5 Chapter Seven McGraw-Hill/Irwin Copyright © 2003 by The McGraw-Hill Companies, Inc. All rights reserved. 7.5 A salesperson’s motivation to expend effort on a task rises from one or more of these three perceptions. 1.Expectancies – the perceived linkages between more effort and achieving improved performance 2.Instrumentalities – the perceived relationship between improved performance and receiving increased rewards 3.Valence for rewards – the perceived attractiveness or intrinsic value the rewards the salesperson might receive Motivation

6 Chapter Seven McGraw-Hill/Irwin Copyright © 2003 by The McGraw-Hill Companies, Inc. All rights reserved. 7.6 A salesperson’s perceive a link between job effort and achieved performance. An expectancy-- estimating the probability that increased effort will lead to improved performance Accuracy of expectancies—based on the perceptual clarity of understanding the relationship between effort and achievement Magnitude of expectancies– the perceptual value assigned to an expectancy based on the ability to control or influence the required performance Expectancies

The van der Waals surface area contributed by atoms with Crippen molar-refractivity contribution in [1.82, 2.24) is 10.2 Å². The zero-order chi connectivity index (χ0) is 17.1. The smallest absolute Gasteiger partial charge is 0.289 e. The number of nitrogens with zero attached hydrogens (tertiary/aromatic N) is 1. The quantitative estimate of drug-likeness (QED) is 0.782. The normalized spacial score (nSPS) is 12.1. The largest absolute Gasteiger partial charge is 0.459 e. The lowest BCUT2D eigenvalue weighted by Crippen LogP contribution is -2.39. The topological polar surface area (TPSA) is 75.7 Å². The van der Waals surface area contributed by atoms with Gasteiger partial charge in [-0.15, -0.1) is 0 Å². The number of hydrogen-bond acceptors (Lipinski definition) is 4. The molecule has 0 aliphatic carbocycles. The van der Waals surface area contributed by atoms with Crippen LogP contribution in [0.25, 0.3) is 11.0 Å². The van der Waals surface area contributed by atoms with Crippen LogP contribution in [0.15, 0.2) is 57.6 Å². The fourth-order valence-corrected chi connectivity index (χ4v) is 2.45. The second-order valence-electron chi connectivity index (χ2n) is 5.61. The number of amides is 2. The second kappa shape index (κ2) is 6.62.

7 Chapter Seven McGraw-Hill/Irwin Copyright © 2003 by The McGraw-Hill Companies, Inc. All rights reserved. 7.7 Important Questions and Management Implications of Salespeople’s Expectancy Estimates Accuracy of Expectancy Estimates Question Are salespeople’s views of the linkage between activities and performance outcomes consistent with those of sales managers? Management Implications If substantial variation exists, salespeople may devote too much effort to activities considered unimportant by management, and vice versa. This might indicate a need for the following: –More extensive/explicit sales training. –Closer supervision. –Evaluation of salesperson’s effort and time allocation as well as performance.

8 Chapter Seven McGraw-Hill/Irwin Copyright © 2003 by The McGraw-Hill Companies, Inc. All rights reserved. 7.8 Important Questions and Management Implications of Salespeople’s Expectancy Estimates Accuracy of Expectancy Estimates Question Are there large variations in expectancy perceptions between high performers and low performers in the sales force? Management Implications If high-performing salespeople hold reasonably consistent views concerning which activities are most important in producing good performance, those views might be used as a model for sales training/professional development programs.